Dolores "Lolis" García is the Co-Director of the East Bay Center's resident arts company, Son de la Tierra. Under the mentorship of Artemio Posadas, Lolis has been studying Mexican Son for over twenty years. She has mastered a number of string and percussion instruments in a variety of Son traditions including Huasteco, Jarocho, Tixtleco, and Mariachero. She has taught workshops and performed at festivals in Mexico and the U.S. Lolis teaches extensively with the East Bay Center for the Performing Arts in Richmond, and at many different schools in the East Bay.

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Biocultural diversity can be defined as the inextricable link between biological diversity and cultural diversity. In no area is this this relationship exemplified than in musical traditions from around the world. This Fall, as a part of our “Year of Trees,” the UC Botanical Garden is hosting a four part series that highlights the relationship between music and plants as seen in instrument making and musical traditions throughout the world. We start the series with a feature on African Blackwood Dalbergia melanoxylon also known as Mpingo, the tree that makes oboes and clarinets. We then move into the stories of guitars from classical and folk perspectives, Indian classical instruments such as sitars and tamburas their fascinating use of woods and gourds, and we end the series understanding the conservation concerns of Pernambuco or Pau-Brasil Caesalpinia echinata and its unique use in the making of violin and cello bows. This series will bring together luthiers, scholars, botanists and musicians to take part in an important discussion around raising awareness of plants in our daily lives.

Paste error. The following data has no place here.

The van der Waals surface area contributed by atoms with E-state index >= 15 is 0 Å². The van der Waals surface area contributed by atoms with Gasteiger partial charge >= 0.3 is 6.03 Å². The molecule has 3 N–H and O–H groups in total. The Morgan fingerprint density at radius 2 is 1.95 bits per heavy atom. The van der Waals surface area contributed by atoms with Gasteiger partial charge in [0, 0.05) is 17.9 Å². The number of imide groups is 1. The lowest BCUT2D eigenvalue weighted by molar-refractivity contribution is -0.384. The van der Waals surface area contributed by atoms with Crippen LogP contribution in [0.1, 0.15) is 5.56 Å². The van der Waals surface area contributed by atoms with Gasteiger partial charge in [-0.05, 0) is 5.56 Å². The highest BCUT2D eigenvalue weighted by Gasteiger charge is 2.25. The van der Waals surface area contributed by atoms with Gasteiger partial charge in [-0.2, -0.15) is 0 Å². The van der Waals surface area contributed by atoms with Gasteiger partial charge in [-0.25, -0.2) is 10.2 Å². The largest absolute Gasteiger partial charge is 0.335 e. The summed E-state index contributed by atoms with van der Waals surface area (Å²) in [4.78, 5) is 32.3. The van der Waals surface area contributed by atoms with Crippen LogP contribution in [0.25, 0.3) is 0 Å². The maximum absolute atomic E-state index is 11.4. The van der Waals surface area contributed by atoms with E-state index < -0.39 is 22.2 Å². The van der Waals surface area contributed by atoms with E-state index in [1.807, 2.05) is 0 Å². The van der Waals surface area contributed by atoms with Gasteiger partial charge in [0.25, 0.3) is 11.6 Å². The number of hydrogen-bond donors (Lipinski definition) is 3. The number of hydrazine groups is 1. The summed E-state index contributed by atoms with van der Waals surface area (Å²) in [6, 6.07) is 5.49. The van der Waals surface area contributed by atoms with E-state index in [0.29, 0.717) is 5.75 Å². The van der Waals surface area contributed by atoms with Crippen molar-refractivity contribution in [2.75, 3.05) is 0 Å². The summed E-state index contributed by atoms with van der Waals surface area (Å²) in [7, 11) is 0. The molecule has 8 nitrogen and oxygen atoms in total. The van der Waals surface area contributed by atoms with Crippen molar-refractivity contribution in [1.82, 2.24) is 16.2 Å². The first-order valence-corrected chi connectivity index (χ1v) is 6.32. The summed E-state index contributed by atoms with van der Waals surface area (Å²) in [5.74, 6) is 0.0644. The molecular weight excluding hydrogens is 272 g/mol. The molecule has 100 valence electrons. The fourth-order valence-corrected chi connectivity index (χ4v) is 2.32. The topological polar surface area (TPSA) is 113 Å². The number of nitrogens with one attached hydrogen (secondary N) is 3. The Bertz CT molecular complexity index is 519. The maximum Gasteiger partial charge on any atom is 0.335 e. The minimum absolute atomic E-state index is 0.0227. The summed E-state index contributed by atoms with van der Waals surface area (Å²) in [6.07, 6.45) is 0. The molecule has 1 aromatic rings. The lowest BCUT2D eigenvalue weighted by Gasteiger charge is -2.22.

Registration required:  $40 / $35 UCBG Member

Registration info: Register online or by calling 510-664-7606, or by emailing gardenprograms@berkeley.edu

Event Contact: CA, deepanatarajan@berkeley.edu, 5106649841

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Pine Needle Basketry with Judith Thomas
Nov
4
10:00 AM10:00

Pine Needle Basketry with Judith Thomas

Judith Thomas, weaver and Waldorf handwork teacher will instruct students how to source materials and craft a pine needle basket. Learn how to work with pine needles from the Pinus patula, or Mexican weeping pine, to create a small coiled basket, using a needle and waxed linen to bind the bundles of needles together. A perfect activity for the fall. Pack a lunch to enjoy in the beautiful Garden setting during the break! All levels welcome and all materials provided.